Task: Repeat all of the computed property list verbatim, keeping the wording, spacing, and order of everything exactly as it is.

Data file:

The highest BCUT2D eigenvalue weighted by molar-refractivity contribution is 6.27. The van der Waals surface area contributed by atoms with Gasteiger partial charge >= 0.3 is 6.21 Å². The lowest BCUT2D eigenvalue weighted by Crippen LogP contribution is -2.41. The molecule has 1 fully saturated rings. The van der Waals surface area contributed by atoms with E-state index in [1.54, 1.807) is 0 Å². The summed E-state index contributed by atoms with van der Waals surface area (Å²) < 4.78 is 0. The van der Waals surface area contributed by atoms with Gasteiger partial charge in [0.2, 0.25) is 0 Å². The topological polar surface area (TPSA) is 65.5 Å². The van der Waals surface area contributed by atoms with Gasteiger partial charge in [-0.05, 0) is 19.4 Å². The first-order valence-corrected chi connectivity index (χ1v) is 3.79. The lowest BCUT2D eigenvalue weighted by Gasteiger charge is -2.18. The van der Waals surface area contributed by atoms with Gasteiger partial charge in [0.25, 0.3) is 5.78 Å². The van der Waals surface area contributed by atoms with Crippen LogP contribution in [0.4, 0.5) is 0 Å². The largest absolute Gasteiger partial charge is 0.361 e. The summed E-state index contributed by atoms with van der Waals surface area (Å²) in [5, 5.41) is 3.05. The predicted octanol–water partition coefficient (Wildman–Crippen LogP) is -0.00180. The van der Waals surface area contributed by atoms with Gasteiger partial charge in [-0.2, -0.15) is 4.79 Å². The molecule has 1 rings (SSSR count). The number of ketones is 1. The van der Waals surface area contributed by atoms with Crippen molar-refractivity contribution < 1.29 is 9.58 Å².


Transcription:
The highest BCUT2D eigenvalue weighted by molar-refractivity contribution is 6.27. The van der Waals surface area contributed by atoms with Gasteiger partial charge >= 0.3 is 6.21 Å². The lowest BCUT2D eigenvalue weighted by Crippen LogP contribution is -2.41. The molecule has 1 fully saturated rings. The van der Waals surface area contributed by atoms with E-state index in [1.54, 1.807) is 0 Å². The summed E-state index contributed by atoms with van der Waals surface area (Å²) < 4.78 is 0. The van der Waals surface area contributed by atoms with Gasteiger partial charge in [0.2, 0.25) is 0 Å². The topological polar surface area (TPSA) is 65.5 Å². The van der Waals surface area contributed by atoms with Gasteiger partial charge in [-0.05, 0) is 19.4 Å². The first-order valence-corrected chi connectivity index (χ1v) is 3.79. The lowest BCUT2D eigenvalue weighted by Gasteiger charge is -2.18. The van der Waals surface area contributed by atoms with Gasteiger partial charge in [0.25, 0.3) is 5.78 Å². The van der Waals surface area contributed by atoms with Crippen LogP contribution in [0.4, 0.5) is 0 Å². The largest absolute Gasteiger partial charge is 0.361 e. The summed E-state index contributed by atoms with van der Waals surface area (Å²) in [5, 5.41) is 3.05. The predicted octanol–water partition coefficient (Wildman–Crippen LogP) is -0.00180. The van der Waals surface area contributed by atoms with Gasteiger partial charge in [-0.2, -0.15) is 4.79 Å². The molecule has 1 rings (SSSR count). The number of ketones is 1. The van der Waals surface area contributed by atoms with Crippen molar-refractivity contribution < 1.29 is 9.58 Å².